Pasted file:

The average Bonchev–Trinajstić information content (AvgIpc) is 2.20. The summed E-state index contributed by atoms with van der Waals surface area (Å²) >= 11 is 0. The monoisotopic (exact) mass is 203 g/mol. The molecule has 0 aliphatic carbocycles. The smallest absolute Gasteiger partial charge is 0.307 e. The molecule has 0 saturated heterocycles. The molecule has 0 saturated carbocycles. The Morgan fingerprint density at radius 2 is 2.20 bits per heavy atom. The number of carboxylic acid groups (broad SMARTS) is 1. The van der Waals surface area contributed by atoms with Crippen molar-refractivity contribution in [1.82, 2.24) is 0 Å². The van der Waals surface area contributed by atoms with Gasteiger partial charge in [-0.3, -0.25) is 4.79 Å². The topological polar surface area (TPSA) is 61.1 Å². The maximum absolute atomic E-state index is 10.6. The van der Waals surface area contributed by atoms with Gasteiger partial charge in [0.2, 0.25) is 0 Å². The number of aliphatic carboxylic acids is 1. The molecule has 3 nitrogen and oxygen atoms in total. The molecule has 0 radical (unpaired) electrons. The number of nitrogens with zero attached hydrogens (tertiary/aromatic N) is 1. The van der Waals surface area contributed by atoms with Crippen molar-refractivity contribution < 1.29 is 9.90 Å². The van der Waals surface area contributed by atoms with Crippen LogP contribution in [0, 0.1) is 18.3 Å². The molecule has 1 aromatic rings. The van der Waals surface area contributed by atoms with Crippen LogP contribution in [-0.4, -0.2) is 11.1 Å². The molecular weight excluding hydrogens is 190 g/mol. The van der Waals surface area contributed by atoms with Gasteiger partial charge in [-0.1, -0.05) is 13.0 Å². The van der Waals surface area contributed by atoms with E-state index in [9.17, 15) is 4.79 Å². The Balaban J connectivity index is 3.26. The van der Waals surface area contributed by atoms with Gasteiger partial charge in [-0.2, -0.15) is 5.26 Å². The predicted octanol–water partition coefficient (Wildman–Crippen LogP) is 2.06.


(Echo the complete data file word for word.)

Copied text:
The average Bonchev–Trinajstić information content (AvgIpc) is 2.20. The summed E-state index contributed by atoms with van der Waals surface area (Å²) >= 11 is 0. The monoisotopic (exact) mass is 203 g/mol. The molecule has 0 aliphatic carbocycles. The smallest absolute Gasteiger partial charge is 0.307 e. The molecule has 0 saturated heterocycles. The molecule has 0 saturated carbocycles. The Morgan fingerprint density at radius 2 is 2.20 bits per heavy atom. The number of carboxylic acid groups (broad SMARTS) is 1. The van der Waals surface area contributed by atoms with Crippen molar-refractivity contribution in [1.82, 2.24) is 0 Å². The van der Waals surface area contributed by atoms with Gasteiger partial charge in [-0.3, -0.25) is 4.79 Å². The topological polar surface area (TPSA) is 61.1 Å². The maximum absolute atomic E-state index is 10.6. The van der Waals surface area contributed by atoms with Gasteiger partial charge in [0.2, 0.25) is 0 Å². The number of aliphatic carboxylic acids is 1. The molecule has 3 nitrogen and oxygen atoms in total. The molecule has 0 radical (unpaired) electrons. The number of nitrogens with zero attached hydrogens (tertiary/aromatic N) is 1. The van der Waals surface area contributed by atoms with Crippen molar-refractivity contribution < 1.29 is 9.90 Å². The van der Waals surface area contributed by atoms with Crippen LogP contribution in [0, 0.1) is 18.3 Å². The molecule has 1 aromatic rings. The van der Waals surface area contributed by atoms with Crippen LogP contribution in [-0.4, -0.2) is 11.1 Å². The molecular weight excluding hydrogens is 190 g/mol. The van der Waals surface area contributed by atoms with Gasteiger partial charge in [-0.1, -0.05) is 13.0 Å². The van der Waals surface area contributed by atoms with E-state index in [9.17, 15) is 4.79 Å². The Balaban J connectivity index is 3.26. The van der Waals surface area contributed by atoms with Gasteiger partial charge in [-0.2, -0.15) is 5.26 Å². The predicted octanol–water partition coefficient (Wildman–Crippen LogP) is 2.06.